Bush’s ‘family dinner’ for his Indian friend

September 26th, 2008 - 5:15 pm ICT by IANS  

Manmohan SinghWashington, Sep 26 (IANS) The nuclear dream was still a step away, no formal speeches were made and the menu at the White House dinner was relatively modest, mostly fish, salad and attractive fruit spreads. But as US President George Bush sat down for his last dinner Thursday night with Indian Prime Minister Manmohan Singh in the Old Family Dinning Room, the personal chemistry developed over the last four years of their association was more than evident.

Bush showered compliments on his Indian guest, admiring him for his “courage,” “integrity” and “vision” in shepherding a modern confident India onto the world stage.

Recalling fondly his visit to New Delhi over two years ago, Bush recalled the excitement he felt in seeing vibrancy and entrepreneurial energy in India, an official, privy to the White House dinner, said. “The chemistry between the two was simply great,” he said.

An emotional Manmohan Singh, too, lavished praise on Bush for his “strong personal commitment” to driving India-US relations and for his tireless efforts at ending India’s decades-long nuclear isolation.

The two principal architects of the landmark nuclear deal also generously complimented each other for the “massive transformation” of the India-US relations in the last four years.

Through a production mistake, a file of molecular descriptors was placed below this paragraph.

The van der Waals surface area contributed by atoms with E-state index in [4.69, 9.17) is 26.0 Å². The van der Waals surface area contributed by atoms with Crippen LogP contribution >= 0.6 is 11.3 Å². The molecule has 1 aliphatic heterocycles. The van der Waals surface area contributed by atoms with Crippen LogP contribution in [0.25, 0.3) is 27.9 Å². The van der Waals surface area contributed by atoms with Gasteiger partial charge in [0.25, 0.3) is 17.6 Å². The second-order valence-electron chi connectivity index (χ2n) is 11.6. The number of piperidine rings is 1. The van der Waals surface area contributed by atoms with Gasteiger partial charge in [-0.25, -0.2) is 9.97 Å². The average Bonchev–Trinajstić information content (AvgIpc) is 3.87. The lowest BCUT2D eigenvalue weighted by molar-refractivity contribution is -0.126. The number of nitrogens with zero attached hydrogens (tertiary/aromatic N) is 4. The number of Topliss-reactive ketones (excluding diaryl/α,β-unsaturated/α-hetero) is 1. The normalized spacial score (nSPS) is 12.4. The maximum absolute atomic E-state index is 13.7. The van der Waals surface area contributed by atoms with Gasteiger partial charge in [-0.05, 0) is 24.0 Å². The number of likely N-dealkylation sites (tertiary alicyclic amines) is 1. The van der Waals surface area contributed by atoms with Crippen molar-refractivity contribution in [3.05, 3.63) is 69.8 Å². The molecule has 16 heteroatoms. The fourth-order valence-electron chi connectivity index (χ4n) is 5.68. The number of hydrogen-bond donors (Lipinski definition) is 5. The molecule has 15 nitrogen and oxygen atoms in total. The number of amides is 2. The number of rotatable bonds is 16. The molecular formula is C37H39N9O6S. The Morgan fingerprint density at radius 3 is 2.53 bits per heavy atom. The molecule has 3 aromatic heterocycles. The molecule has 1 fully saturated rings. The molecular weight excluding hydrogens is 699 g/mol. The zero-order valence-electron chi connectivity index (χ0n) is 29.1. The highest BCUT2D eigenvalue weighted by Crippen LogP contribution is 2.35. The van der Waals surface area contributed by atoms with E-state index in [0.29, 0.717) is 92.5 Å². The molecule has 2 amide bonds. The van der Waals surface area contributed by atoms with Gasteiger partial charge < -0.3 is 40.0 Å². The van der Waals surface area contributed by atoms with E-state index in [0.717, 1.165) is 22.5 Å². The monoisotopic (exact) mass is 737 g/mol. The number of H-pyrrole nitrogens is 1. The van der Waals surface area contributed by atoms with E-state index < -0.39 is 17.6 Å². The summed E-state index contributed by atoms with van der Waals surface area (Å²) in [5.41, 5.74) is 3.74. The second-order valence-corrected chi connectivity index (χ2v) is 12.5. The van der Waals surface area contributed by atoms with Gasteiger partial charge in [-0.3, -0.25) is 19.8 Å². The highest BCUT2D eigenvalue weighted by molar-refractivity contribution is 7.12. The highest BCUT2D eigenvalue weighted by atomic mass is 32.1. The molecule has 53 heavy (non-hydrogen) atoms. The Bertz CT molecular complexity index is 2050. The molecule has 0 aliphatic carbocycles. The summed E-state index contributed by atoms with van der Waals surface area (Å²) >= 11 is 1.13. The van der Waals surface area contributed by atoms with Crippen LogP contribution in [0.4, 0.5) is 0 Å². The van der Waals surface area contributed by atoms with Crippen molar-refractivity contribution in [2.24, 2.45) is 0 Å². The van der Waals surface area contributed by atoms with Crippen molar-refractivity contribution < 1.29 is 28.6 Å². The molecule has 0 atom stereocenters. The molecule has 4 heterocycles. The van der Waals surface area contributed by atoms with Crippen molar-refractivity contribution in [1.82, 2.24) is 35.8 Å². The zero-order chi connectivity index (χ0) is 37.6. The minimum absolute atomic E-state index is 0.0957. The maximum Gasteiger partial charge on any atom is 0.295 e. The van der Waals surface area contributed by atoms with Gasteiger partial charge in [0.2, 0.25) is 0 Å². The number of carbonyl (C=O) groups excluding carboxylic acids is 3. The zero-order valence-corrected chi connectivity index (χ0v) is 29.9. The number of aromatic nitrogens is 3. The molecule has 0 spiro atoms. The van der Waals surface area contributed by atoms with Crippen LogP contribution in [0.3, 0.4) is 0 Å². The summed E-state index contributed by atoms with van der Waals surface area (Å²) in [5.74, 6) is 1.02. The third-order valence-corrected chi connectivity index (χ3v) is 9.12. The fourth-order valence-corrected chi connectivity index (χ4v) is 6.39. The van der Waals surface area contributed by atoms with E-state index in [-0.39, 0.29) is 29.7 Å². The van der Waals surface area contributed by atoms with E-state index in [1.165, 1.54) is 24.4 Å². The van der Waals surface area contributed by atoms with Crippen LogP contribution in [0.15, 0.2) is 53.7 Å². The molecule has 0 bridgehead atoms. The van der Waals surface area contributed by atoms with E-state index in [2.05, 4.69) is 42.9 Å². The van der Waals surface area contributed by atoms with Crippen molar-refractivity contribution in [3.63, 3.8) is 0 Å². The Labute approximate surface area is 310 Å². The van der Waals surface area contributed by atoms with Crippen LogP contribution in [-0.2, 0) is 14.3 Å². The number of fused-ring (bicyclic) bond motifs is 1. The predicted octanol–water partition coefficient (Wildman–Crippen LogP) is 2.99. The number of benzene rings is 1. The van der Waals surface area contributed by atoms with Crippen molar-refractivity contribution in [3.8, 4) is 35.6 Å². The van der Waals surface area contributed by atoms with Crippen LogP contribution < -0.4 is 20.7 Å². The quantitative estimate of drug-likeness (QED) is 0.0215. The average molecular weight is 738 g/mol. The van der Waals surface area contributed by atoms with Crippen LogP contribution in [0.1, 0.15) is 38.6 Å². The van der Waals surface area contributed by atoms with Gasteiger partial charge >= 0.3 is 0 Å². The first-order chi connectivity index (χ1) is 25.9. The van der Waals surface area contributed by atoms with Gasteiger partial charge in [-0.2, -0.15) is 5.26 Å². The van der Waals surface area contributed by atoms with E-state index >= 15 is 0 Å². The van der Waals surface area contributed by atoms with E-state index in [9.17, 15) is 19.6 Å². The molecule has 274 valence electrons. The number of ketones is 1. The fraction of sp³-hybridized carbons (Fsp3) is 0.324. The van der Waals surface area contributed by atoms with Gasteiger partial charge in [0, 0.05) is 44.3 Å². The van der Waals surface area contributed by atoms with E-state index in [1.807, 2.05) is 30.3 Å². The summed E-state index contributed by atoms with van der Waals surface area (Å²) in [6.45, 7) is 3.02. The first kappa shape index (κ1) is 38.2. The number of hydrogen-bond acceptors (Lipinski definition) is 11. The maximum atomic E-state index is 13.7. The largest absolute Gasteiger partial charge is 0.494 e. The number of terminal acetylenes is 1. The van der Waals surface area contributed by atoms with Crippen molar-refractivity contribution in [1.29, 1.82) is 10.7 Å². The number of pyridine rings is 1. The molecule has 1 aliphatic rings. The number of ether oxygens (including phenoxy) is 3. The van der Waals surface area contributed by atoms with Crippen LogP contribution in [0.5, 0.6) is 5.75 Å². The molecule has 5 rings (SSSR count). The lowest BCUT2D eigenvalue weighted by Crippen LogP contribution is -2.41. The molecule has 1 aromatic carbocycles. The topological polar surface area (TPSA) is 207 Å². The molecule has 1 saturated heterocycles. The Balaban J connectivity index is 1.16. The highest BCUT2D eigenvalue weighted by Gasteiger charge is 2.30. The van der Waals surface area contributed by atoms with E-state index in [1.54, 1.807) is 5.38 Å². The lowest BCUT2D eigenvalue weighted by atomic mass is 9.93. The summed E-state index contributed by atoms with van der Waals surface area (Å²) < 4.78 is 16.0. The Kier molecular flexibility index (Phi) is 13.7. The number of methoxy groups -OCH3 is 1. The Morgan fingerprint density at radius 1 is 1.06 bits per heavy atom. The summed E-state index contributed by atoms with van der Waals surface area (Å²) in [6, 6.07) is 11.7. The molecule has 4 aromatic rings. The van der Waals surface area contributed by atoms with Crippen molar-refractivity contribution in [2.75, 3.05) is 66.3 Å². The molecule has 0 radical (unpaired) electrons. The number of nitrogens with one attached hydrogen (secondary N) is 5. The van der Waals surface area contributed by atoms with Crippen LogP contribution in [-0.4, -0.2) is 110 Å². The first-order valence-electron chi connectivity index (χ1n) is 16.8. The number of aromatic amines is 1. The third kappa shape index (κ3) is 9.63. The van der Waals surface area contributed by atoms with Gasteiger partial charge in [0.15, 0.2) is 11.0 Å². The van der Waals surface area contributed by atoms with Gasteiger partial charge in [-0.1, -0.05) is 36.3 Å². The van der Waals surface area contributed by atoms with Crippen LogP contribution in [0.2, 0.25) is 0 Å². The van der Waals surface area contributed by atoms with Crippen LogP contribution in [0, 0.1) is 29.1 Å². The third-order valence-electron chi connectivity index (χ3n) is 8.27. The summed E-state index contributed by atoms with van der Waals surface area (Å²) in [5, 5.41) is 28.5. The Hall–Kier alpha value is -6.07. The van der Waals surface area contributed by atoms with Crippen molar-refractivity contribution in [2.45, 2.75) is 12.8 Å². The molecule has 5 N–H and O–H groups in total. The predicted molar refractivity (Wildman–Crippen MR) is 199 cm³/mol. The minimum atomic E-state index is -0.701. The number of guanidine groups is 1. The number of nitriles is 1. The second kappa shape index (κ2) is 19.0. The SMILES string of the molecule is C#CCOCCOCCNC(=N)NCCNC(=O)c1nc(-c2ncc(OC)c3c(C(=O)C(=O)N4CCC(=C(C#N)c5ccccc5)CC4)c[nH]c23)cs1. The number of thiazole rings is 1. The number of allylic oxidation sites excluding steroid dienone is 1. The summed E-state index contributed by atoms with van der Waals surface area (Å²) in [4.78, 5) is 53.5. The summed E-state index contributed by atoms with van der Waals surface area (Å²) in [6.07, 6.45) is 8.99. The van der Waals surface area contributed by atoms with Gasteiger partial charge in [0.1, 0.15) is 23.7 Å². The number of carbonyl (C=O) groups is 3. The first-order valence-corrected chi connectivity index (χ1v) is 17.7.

“The people of India deeply love you,” Manmohan Singh said while thanking Bush for his historic role in ending India’s nuclear isolation. “It was not a very formal dinner. It was very nice food. Perhaps fish,” Foreign Secretary Shivshankar Menon recalled.

“It was a small dinner and very relaxed one,” Menon said.

Menon was among a select group who were invited to partake in what some officials here are calling the “family dinner.”

Bush does these small private dinners for only very close friends, an American official at the White House told this IANS correspondent.

Planning Commission’s Deputy Chairman Montek Singh Ahluwalia, National Security Adviser M.K. Narayanan, Prime Minister’s Special Envoy on the India-US nuclear deal Shyam Saran, Joint Secretary (Americas) Gayatri Kumar and a couple of other officials from the Prime Minister’s Office represented India at the dinner.

Vice-President Dick Cheney, US Secretary of State Condoleezza Rice, National Security Adviser Steven Hadley and William Burns, the US’ chief pointsman during the last lap of the nuclear deal, chatted informally with their Indian guests on big global issues and swapped small talk.

Secretary for Education Margaret Spellings and Trade Representative Susan Schwab and two other state department officials were also present at this informal yet intimate dinner.

The Old Family Dining Room is redolent with memories of American presidents forging big deals and taking important decisions whose ripples around the world.

The room, about 28 feet by 25 feet, is a historically privileged space where Winston Churchill and Franklin Roosevelt reportedly brainstormed during World War II.

Bush has hosted meals in this room for small groups of writers, historians and journalists to discuss a book or weighty issues on his mind.

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